The last 6 months have been very busy for SACS in the area of Workforce planning. Above is the SACS model of Workforce planning which we have used in an extremely wide range of Workforce planning engagements.
One of the key observations that we make when we lead an organisation down the path of Workforce planning is the fact that very few organisations have true strategy.
Many organisations think they have strategy but what they have is high level vision such as “an engaged community” or low level tactics in the form of multiple and sometimes myriad kpi’s.
Here are some characteristics that your strategy will need to have if you seek to use it as a basis for Workforce planning:
– the purpose of the organisation and its various business units defined as outcomes. Many organisations define purpose in terms of tasks or responsibilities. Outcomes is what works best to define purpose. The statement of Purpose should be clear and measurable so that it is identifiable whether these objectives have been reached.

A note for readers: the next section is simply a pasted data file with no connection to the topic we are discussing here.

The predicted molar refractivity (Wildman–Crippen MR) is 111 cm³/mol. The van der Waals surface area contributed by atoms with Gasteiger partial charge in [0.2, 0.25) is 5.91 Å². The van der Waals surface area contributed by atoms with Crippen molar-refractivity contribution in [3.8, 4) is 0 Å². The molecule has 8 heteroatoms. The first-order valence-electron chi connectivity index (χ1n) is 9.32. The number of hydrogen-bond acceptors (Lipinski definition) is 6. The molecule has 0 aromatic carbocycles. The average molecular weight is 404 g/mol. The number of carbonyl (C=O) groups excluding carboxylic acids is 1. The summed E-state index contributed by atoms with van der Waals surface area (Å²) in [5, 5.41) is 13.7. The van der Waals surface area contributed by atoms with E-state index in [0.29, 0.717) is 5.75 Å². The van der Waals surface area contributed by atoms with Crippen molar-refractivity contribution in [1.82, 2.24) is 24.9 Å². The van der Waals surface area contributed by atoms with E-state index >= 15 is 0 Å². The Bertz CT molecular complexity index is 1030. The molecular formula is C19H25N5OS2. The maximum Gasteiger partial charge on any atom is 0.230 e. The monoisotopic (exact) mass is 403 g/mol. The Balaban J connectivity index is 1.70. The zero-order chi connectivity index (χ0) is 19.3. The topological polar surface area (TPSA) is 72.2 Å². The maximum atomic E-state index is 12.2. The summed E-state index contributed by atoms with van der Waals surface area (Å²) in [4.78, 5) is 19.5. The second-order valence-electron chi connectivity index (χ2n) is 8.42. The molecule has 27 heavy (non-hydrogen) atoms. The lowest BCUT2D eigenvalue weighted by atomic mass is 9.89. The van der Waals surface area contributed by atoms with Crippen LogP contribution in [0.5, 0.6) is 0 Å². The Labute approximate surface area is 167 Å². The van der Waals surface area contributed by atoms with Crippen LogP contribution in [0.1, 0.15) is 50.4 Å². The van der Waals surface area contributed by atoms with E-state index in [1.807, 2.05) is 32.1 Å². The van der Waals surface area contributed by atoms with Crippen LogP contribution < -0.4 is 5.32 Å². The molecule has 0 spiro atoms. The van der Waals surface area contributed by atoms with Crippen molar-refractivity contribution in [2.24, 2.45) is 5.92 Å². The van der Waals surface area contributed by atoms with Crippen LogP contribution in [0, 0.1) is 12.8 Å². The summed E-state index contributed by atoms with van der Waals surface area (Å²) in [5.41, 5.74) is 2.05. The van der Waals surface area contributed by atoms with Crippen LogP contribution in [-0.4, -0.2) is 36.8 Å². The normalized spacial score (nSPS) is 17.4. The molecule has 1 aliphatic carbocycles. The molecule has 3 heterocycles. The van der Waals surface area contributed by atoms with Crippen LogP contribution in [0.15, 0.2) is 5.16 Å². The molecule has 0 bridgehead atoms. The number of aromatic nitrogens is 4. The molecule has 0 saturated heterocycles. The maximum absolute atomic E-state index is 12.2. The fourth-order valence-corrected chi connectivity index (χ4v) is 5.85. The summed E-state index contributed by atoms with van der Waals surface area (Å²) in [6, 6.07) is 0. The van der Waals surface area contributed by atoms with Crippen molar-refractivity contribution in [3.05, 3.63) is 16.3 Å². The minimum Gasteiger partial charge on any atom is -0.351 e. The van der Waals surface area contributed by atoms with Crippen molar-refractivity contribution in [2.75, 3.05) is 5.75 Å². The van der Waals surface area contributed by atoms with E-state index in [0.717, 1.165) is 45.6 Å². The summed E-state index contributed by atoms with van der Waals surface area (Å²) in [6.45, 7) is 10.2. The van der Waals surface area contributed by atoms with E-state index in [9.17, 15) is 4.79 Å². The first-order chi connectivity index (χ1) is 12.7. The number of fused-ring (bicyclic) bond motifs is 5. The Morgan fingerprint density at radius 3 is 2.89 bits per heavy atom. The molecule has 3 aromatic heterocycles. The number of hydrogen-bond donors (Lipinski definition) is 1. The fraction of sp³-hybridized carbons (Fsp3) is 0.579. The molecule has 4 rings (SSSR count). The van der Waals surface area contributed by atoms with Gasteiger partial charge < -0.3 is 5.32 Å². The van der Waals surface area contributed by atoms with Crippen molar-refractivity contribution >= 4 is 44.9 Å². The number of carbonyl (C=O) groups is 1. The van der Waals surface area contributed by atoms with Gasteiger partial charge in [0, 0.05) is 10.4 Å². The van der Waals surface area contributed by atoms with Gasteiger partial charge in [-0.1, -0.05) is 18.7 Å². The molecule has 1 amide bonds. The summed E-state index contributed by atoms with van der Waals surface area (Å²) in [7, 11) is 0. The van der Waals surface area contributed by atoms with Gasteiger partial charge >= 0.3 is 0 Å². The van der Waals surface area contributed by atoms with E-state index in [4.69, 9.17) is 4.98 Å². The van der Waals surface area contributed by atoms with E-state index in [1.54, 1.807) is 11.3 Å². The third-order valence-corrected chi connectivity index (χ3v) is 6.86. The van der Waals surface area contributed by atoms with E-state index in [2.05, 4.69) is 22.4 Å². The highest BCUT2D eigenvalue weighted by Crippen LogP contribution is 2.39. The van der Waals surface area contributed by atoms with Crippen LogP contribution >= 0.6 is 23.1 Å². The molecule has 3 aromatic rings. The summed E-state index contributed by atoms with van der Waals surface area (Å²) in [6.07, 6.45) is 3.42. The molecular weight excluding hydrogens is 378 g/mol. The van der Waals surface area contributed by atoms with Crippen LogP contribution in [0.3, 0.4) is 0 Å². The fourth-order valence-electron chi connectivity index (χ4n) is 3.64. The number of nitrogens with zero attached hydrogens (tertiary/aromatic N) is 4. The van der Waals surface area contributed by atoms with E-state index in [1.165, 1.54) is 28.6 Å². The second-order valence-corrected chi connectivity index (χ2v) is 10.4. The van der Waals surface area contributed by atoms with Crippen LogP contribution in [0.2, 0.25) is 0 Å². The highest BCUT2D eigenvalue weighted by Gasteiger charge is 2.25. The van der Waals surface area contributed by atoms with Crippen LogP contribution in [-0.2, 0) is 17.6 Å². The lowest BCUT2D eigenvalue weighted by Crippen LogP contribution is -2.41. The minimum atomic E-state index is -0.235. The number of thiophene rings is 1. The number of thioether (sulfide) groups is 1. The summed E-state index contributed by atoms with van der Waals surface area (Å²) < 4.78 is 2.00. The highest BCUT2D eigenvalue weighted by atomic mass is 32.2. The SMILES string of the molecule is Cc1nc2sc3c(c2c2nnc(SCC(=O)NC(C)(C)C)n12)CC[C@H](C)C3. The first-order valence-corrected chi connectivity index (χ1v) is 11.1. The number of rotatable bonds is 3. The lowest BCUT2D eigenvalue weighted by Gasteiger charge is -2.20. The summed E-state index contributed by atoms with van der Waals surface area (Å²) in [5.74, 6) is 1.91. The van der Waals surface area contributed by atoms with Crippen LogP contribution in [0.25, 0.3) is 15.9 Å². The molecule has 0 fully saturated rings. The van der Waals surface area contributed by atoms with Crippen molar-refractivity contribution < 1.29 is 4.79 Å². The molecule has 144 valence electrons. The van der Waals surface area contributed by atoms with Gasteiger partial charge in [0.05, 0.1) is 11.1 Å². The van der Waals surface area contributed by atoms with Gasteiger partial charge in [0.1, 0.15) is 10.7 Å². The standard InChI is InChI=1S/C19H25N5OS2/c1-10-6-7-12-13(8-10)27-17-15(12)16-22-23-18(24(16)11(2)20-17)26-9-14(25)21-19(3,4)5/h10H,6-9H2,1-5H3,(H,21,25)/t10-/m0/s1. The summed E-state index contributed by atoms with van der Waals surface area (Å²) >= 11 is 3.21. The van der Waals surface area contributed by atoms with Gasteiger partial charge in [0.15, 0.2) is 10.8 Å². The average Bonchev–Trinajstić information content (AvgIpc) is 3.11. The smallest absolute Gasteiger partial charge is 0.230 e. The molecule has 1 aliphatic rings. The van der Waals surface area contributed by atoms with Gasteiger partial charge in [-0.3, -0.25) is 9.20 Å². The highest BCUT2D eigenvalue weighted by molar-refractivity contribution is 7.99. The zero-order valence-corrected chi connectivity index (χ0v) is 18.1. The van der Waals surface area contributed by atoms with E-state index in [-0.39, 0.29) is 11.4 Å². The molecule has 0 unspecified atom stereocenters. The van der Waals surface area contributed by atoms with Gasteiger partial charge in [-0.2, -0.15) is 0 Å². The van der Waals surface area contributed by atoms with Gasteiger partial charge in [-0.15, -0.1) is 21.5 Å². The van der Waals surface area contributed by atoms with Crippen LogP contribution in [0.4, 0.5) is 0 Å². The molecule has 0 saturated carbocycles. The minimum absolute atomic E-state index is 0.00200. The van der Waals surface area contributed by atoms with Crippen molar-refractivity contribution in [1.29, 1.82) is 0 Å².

– A genuine future focus. For the purposes of Workforce planning a purpose statement should outline the objectives of the organisation over the next two to three years so clearly that it is easy to identify the size and shape the business will need to be in order to deliver on these objectives.
– High levels of Engagement from the staff. The development of true strategy relies heavily on buy-in from all employees of the organisation. We’re in please have been actively involved in developing the strategy they are likely to commit to it and this is what tends to give it truth and effectiveness of Purpose.
So, in order to determine whether you will gain full benefit from undertaking Workforce planning is worth reflecting on the clarity and effectiveness of your strategy at the organisation and the business unit level. The better, simpler and clearer the strategy of the more likely you are to benefit from Workforce planning.
For further information on the SACS approach to Workforce planning click here.